Voter, Get Your Gun

Voter, Get Your Gun

An Alabama attorney general's opinion highlights the continuing need for the Voting Rights Act

As if Election Day wasn’t stressful enough,  you can now add to a running list of problems – long lines,  inappropriate challenges, and restrictive ID requirements, to name a few – the potential presence of unconcealed weapons at polling places.

At least in Alabama.

Responding to an inquiry about a 2013 Alabama statute prohibiting firearms in certain public areas, state Attorney General Luther Strange opined last week that state law permits Alabamians to carry unconcealed weapons into polling places.  The declaration opened up the possibility that a voter in yesterday’s runoff primary, while blocked from carrying campaign paraphernalia into the polls – a good thing – could nevertheless be permitted to bring a 357 Magnum.

This is the sort of potentially discriminatory behavior that the Voting Rights Act of 1965 sought to eliminate.  But when the Supreme Court decided Shelby County v. Holder last summer, it effectively demolished the protections afforded by Section 5, which required  covered jurisdictions with a history of voter discrimination to obtain “preclearance” from the Justice Department or a federal appeals court for all proposed changes to elections practices. 

Laws like the one on Alabama’s books that affect practices at the polls could very well have been required for preclearance submission, and could have been prohibited from implementation.  Despite the fact that, as Chief Justice Roberts noted, “no one doubts” the existence of voting discrimination today, federal oversight of elections has since been severely curtailed by the Shelby decision.

Since Shelby, just one year ago, a parade of states has passed and implemented statutes resulting in voter suppression along racial, income, and age lines.  Ostensibly to combat fraud, Alabama this year implemented legislation requiring voters to show some form of identification at the polls, notwithstanding that the occurrence of fraud is about as rare as getting struck by lightning.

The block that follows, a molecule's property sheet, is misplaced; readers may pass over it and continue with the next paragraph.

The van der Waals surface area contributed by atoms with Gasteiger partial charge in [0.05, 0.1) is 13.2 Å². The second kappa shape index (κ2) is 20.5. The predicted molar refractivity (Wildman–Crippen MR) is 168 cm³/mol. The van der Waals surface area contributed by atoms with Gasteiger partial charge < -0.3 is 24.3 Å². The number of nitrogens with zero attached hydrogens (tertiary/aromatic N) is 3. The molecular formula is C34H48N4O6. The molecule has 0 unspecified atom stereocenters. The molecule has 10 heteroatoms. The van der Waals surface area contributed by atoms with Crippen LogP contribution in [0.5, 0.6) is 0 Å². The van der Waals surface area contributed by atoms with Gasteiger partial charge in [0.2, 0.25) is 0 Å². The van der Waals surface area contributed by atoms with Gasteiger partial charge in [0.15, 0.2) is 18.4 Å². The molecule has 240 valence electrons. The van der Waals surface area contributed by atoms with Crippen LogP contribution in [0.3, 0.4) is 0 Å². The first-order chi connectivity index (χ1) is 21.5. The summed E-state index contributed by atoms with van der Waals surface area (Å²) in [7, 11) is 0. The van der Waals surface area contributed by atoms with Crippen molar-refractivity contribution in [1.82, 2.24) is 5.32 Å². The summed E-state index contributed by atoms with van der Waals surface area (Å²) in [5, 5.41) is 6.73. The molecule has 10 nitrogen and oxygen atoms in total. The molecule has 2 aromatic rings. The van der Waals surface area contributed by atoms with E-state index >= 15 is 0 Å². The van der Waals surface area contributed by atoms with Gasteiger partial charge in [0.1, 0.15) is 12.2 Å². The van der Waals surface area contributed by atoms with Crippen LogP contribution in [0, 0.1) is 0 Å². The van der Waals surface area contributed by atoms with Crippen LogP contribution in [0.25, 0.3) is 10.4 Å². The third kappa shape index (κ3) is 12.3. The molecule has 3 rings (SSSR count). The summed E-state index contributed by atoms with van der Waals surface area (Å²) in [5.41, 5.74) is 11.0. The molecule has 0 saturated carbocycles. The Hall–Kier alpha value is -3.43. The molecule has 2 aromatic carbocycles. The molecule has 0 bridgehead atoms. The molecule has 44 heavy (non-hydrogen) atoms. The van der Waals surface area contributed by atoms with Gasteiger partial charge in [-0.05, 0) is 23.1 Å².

Among other laws effectively suppressing the votes of historically marginalized groups are state challenger statutes permitting individuals and groups to challenge voters on Election Day — sometimes with very little proof or oversight.  As Common Cause and Demos noted in a joint report, Bullies at the Ballot Box, organizations like True the Vote – that profess to make the voting experience “like driving and seeing the police following you” – have consistently used intimidation tactics at the polls under the guise of voter fraud prevention and with the assistance of such state challenger laws.  While Alabama prohibits individuals from challenging voters at polling places, one can imagine the repercussions of permitting weapons in places where such challenges are allowed.

It’s unclear whether Alabama’s law would have been required to obtain  pre-clearance before Shelby.  The language did not directly address guns at the polls, though the statute’s failure to list such places as prohibited open-carry venues – as interpreted by the State Attorney General – certainly affects voting practices now.  It’s unclear too whether challengers who’ve used intimidation tactics previouisly would resort to brandishing a gun while hovering over voters, particularly in minority districts. In one Shelby County precinct this week, a gun-toting voter was allowed to cast his ballot, then stood outside with other members of the gun rights group, Bama Carry – all packing heat as well – until police asked them to leave.

Regardless, the federal government, states, and localities should be making it easier – not harder, and certainly not more frightening – for voters to elect our leaders.  More than 50 years ago, in the heyday of the civil rights movement, black and white Americans risked their lives in many parts of the country to secure our nation’s most basic, most cherished civil right, the right to cast a vote. 

Let’s not go back in time.  Let’s not erase government and grassroots efforts to make the playing field fairer.  Instead, let’s ensure that every eligible voter — regardless of age, race, or background —  can cast a ballot and help decide how this country is run.  Shelby County Attorney Butch Ellis gets it – he supported Sheriff Chris Curry’s decision to prohibit guns in Tuesday’s polling places, in defiance of the AG’s opinion. We can follow their lead and tell our legislators that voter discrimination and practices that permit it are unacceptable, and that we need a return to the protections afforded by the Voting Rights Act.